Excessive rain during late

Excessive rain during late spring or early summer pollination causes poor or no pollination of female flowers. Then the nuts won't form or they will drop early as yours did. Pests and disease such as anthracnose can also cause trees to drop nuts early; you'd want to check the health of your tree. Good luck!

I live in Western North

I live in Western North Carolina, Asheville area. I have noticed several black walnuts are dropping the nuts alreay and its not near time. Any ideas, this is on several properties I see this happening? Thank you Laurel

Hi, Laurel: Early nut drop

Hi, Laurel: Early nut drop can be caused by any number of things, including the tree just trying to limit itself to the optimum amount of fruit. Assuming that disease and soil conditions aren't contributing to this, the most likely cause is often bad or insufficient pollination, one of the main causes of which can be a very wet spring. In your case, spring was rather dry--except for April, which had 2 inches more rain than normal, which is a lot. Let us know if you observe anything else!

I planted 2 English walnuts

I planted 2 English walnuts about 4 years ago they were bare root about 8' tall. they are about 15' tall now but all I ever get is tiny little what looks like walnuts in the spring. but they do not grow any bigger. Are they the walnuts that should get green and drop in Oct.? Thanks Larry

Hi, Larry: The most common

Hi, Larry: The most common cause of this is damage from spring cold or frost. If that is not a possibility and the trees otherwise seem healthy, the only thing to do is wait until they mature more. Sometimes an English walnut can take 6 to 8 years before it sort of "gets its feet under it" and begins to produce "normally." Thanks for asking!

We have a very mature (100+

We have a very mature (100+ years) black/english walnut tree. We are in the 4th year of a historic drought and I've noticed that this year, nearing the end of June, the tree has produced very few leaves. Normally it is leafed-out in May. Could this be a result of the drought and do you think there's a chance for recovery when rainfall normalizes? Thanks.

My neighbor has a large black

My neighbor has a large black walnut tree that is very close the our property line. There are been saplings that have turned into trees on our property line, destroying my fence. I continue to have saplings popping up in my yard, and have to pull them every week. I am very frustrated with this tree but understand my neighbors need for shade in Arizona. How far does the root system go down below ground level? I am considering digging a trench on the property line and putting a metal roofing or similar barrier to prohibit the roots traveling into my side of the yard and saplings appearing. However, I don't want to go through all the trouble and labor of digging it myself if the trees roots go very deep, and the barrier will do no good. If this barrier will do no good, what do you suggest? This tree is driving me crazy! Thank you so much.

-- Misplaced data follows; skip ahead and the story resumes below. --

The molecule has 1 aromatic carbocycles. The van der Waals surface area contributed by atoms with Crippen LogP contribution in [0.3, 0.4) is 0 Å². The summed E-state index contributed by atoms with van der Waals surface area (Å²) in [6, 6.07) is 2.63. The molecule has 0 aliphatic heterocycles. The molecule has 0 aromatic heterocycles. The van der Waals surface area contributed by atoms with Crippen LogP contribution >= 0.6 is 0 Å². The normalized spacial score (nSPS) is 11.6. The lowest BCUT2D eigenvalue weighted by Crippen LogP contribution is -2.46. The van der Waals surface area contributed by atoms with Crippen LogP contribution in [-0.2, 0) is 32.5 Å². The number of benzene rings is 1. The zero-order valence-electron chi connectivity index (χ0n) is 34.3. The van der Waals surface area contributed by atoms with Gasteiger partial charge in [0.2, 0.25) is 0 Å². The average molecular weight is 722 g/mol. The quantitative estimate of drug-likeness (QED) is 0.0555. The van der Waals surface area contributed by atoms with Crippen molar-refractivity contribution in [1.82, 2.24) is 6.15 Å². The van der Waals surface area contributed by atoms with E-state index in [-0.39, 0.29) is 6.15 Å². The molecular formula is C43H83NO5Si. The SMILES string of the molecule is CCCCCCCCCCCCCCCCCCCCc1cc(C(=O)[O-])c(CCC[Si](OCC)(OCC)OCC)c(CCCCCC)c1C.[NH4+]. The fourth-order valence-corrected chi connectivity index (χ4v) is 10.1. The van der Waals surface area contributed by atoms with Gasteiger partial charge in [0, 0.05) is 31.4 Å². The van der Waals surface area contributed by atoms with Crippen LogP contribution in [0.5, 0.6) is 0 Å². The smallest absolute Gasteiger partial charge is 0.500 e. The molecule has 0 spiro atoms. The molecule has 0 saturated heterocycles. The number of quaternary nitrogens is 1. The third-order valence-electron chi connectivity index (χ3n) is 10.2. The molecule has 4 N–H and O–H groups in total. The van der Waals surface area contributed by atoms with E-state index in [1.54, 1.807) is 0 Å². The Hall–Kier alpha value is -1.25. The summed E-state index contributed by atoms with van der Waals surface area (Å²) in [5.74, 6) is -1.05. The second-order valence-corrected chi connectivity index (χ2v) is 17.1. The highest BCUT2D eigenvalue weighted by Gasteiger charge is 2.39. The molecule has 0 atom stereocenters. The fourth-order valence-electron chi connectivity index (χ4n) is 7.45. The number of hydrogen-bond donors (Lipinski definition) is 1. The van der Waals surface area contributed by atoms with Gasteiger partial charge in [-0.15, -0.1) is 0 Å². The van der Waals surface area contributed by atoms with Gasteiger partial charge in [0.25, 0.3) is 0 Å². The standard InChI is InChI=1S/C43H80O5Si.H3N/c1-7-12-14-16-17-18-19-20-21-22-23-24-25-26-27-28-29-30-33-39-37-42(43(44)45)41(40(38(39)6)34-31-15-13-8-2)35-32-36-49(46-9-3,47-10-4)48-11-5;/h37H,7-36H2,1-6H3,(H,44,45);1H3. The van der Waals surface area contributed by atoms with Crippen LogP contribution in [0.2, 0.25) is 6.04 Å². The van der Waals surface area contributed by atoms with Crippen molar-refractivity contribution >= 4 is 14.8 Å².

We have 3 large black walnut

We have 3 large black walnut trees. This is the first year that they are dropping the newly forming nuts in the spring. We are a little concerned as to why this is happening. Can you help?

Hi, 3D: This could be from

Hi, 3D: This could be from any number of things, including some sort of infestation. Another thing that happens is that unkind weather conditions interfere with spring pollination, so the weakened tree starts dropping nuts. About all you can do is observe carefully as time goes on and see if anything seems to be afflicting the tree. Otherwise, hopefully it should be stronger next year.

Two years ago I had an old

Two years ago I had an old black walnut cut down and the stump ground up. I now would like to plant veggies there. Do I need to remove all the chips or can I mix in soil and plant that area. The mound of chips has shrunk by 3/4 over the past 2 years. Is it still toxic?

Hi,somewhere I read that you

Hi,somewhere I read that you can use black walnut for fence posts. Questions: does the toxicity apply to fence posts and if you cut down the tree, how do you destroy the toxicity?
Thank you.

Nice blog!yes black walnut is

Nice blog!yes black walnut is beautiful and herbal medicine tree.Dried Walnut Hull or its extract helps in relieving asthma, cough, and chronic bronchitis. Regular consumption of this herbal extract offers excellent relief for people of age suffering from chronic respiratory diseases. In Asian countries the use of black walnut and its extract a popular home remedy for treating respiratory diseases. Check out the Benefits of Black Walnut here: buytincture which is best herbal store.

We just purchased some land

We just purchased some land that is covered in black walnut trees. We will be taking some down to plant grass and do landscaping. How long are the roots toxic after they ate cut down?


Hi, Susan: The duration of